Physical therapist cover letter guide
Two hopeful candidates come across the same job opportunity: one is successful, the other is not. So, what’s the difference between the two? Oftentimes, the successful candidate has a CV and cover letter that has been perfectly optimised and tailored to what potential employers were looking for. Are you a physical therapist looking to design a successful, job-winning cover letter? If so, you’ve come to the right place!
In our cover letter guide, we’ll go over each essential section of a cover letter, and what each section does. We’ll help you tailor and optimise your cover letter so that you can be a successful candidate, the victor among a vast sea of competitive applicants.
Before we get started, it’s important to know that every cover letter should contain the following elements:
- A great cover letter header
- An engaging greeting
- A compelling introduction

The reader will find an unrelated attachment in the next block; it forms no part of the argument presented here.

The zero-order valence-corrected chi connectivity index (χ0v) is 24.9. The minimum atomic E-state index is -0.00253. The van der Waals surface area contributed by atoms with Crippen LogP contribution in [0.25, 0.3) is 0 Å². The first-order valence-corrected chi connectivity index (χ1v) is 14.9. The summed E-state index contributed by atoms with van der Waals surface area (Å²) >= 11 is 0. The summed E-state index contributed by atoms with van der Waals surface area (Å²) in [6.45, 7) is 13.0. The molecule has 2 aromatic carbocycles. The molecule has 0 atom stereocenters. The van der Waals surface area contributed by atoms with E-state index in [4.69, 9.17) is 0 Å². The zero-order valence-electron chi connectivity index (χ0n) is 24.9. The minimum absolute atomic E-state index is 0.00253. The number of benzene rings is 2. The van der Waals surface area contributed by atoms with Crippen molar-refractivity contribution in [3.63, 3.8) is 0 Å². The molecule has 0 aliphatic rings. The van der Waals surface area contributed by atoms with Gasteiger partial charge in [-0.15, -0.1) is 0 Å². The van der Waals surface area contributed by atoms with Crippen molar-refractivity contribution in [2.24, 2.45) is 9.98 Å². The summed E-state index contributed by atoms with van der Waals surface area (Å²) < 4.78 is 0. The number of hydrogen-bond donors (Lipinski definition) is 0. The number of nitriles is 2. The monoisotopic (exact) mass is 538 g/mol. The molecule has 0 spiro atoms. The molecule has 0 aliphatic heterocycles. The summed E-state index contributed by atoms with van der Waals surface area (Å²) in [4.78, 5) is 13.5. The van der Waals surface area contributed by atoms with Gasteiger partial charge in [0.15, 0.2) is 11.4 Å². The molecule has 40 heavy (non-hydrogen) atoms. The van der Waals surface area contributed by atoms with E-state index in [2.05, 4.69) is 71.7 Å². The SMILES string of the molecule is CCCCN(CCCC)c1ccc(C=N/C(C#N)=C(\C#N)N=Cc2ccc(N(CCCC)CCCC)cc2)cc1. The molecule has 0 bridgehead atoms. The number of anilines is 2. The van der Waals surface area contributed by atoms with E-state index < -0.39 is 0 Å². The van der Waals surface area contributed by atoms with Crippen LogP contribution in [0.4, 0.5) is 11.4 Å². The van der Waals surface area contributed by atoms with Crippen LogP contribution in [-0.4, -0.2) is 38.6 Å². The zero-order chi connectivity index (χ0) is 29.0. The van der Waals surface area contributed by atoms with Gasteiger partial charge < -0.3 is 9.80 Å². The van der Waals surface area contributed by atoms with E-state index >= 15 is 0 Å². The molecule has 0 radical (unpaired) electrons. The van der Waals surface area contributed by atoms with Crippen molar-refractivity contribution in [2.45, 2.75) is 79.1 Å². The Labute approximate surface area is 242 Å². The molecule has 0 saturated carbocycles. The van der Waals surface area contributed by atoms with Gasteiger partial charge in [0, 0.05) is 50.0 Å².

- Interesting, comprehensive body paragraphs
- A convincing conclusion!
Without further ado, let’s get started with the first essential section: the cover letter header!
Cover Letter Header
Cover letter headers contain important contact information to help employers get in touch with you. It’s important that your header is neatly formatted and that all the information included in your header is up-to-date and accurate. Be sure to double check! In our CVapp.ie Cover Letter Builder, we have a range of designs to help you convey your professional personality to the world. Once you've selected your design template in our builder, you can enter your contact information into the header, including your full name, email address, phone number and any links to professional websites or social media, and you’re ready for the next section of your cover letter! Woo hoo!
Cover Letter Greeting
While cover letter greetings may seem unimportant, greetings have the power to improve or reduce your chances of getting that much anticipated call-back from employers. We recommend using the name of the employer if it’s known to add a personalised, professional touch. For example: “Dear Mr. Williams,” is much better than “to whom it may concern.” Greetings should be kept professional, personable and polite. If you don’t know the name of your employer, it’s perfectly fine to address employers with “Dear Company X,” just be sure there’s no spelling errors or typos!
Dear Mr. McDermott,
Cover Letter Introduction